- The Washington Times - Monday, March 3, 2003

PORT ST. LUCIE, Fla. Brian Roberts is absolutely certain that he can make a valuable contribution to the Baltimore Orioles this season. He is also convinced that another year in the minor leagues would do very little to enhance his development.
Unfortunately, the second baseman has yet to sway the Orioles into sharing his assessment.
Roberts, 25, is trying to make the Opening Day roster as a utility player. His assets include outstanding speed, the ability to hit from both sides of the plate and 113 games of big league experience.
Just in case that wasn't enough to make him an attractive backup, he honed his game by playing winter ball in Puerto Rico. He hit .322 with two homers, 22 RBI, 12 steals and 28 walks.
It proved to be a worthwhile experience, one he hopes will enable him to be part of the Orioles' 25-man roster on Opening Day.
"I want to make the team. Whatever role it is, I don't care," he said. "That's why I went to Puerto Rico. I got 225 at-bats; I wanted to show them I was ready, that I didn't need any more seasoning."
In that regard, his trip to Puerto Rico may have been for naught.
"We've got to decide with Brian whether it's in our best interest, and his best interest, to let him go out and get everyday at-bats somewhere or keep him as a utility player," Orioles manager Mike Hargrove said.
Roberts is competing against veterans Jeff Reboulet and John Valentin. He's faster than both of them, but lacks their experience.
"I think in the past we've had to bring people up before they were ready to be brought up, and in some instances it's retarded their development," Hargrove said. "It may be that, when it comes down to it, it's best for Brian to go out and get everyday at-bats than to come and sit here as a utility player."
The last thing Roberts wants to hear in late March is that the Orioles want him in Class AAA Ottawa to get at-bats on a regular basis. As far as he's concerned, he's been there and done that.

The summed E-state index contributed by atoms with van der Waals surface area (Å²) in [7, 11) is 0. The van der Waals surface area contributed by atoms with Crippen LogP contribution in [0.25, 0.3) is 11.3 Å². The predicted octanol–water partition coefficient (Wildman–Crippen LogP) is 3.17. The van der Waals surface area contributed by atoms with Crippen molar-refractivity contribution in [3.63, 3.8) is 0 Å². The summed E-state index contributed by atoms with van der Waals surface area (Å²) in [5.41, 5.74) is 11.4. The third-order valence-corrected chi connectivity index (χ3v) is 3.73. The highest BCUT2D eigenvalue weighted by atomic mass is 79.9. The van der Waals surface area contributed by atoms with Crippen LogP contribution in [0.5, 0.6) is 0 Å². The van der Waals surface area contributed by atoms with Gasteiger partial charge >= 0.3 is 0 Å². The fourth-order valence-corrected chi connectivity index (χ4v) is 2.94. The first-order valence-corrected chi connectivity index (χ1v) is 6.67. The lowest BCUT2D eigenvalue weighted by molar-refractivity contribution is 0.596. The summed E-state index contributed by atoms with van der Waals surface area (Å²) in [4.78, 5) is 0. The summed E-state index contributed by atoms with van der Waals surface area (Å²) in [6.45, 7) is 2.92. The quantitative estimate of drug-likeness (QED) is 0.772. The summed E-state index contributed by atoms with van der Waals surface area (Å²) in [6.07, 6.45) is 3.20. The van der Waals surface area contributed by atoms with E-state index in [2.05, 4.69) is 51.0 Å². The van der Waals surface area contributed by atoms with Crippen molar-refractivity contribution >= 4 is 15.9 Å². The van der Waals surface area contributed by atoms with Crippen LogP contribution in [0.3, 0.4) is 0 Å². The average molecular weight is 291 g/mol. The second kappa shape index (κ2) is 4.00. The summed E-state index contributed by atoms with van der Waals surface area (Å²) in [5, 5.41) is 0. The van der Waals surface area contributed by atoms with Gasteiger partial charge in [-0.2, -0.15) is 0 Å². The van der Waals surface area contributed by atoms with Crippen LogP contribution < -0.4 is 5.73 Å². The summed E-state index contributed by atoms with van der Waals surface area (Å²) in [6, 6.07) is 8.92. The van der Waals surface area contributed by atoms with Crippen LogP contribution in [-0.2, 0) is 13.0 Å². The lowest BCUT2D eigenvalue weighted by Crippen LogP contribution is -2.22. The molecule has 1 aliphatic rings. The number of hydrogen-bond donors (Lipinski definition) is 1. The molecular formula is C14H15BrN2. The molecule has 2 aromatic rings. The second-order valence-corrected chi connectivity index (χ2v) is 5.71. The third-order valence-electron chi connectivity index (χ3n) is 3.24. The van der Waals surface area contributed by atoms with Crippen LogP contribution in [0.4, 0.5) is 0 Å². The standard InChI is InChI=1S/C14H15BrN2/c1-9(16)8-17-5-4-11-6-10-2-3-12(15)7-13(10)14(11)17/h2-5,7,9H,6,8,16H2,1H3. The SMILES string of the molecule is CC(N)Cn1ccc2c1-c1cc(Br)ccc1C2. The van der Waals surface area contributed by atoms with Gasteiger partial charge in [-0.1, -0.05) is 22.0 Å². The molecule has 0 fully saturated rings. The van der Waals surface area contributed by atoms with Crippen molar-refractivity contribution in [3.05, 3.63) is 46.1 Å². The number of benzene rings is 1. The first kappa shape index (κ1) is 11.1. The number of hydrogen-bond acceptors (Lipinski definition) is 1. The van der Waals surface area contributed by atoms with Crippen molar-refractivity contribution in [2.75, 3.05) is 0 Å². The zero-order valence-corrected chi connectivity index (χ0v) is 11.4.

"My goal is just to play well and see what happens," Roberts said. "I don't come in thinking about competing against this person or that person. I'm just going to play. It's their decision if I make the team."
Roberts played in 38 games with the Orioles last year. He was called up from the minor leagues on May21 and given the second base job, but didn't hit well enough to stick around.
Jerry Hairston took over at second base, and the Orioles didn't even bring Roberts back when the rosters expanded to 40 players on Sept.1.
"I think a lot of people misunderstood us not calling Brian up last year as to mean we didn't like him or that we didn't see him having a future with this ball club," Hargrove said. "That's not the case at all."
In an effort to enhance his value as a utility player, Roberts has been working with the outfielders this spring and might be used in center field.
"We feel his best position is second base, but we also feel he's a good enough athlete to be able to play other positions," Hargrove said.
Valentin hangs in there
There's a certain degree of confidence that comes with playing 10 years in the major leagues, even if you're operating with a reconstructed left knee and a minor league contract.
John Valentin faces stiff competition in his bid to become a utility player with the Orioles, but he's barely given it a second thought.
"I don't feel like that's going to be a problem as long as I'm healthy, and I'm healthy," Valentin said before yesterday's 15-6 rout of the New York Mets.
B.J. seems to be back
If the early part of spring training is any indication, it's time for B.J. Surhoff to start making plans to spend the summer in Baltimore.
Surhoff started in left field yesterday and continued his torrid hitting spree, going 1-for-2 and driving in two runs. Over four games, he's 5-for-9 (.556) with five RBI.
Asked if Surhoff has virtually assured himself a spot on the team, Hargrove replied, "He's not doing anything to hurt himself."
Surhoff, like Valentin, emerged from the free agent market by signing a minor league contract with the Orioles.
Finally, a good deal
One of the better deals of the Syd Thrift era was the one that sent John Bale to the Mets for Gary Matthews Jr.
Matthews is now the starting center fielder for the Orioles, while Bale is seeking to earn a roster spot with New York. Bale entered in the fourth inning yesterday for the Mets and was yanked after allowing seven runs and six hits while retiring only two batters on sacrifice flies.
The uprising started when Matthews led off the inning with a single. Matthews finished 3-for-4 with three RBI.

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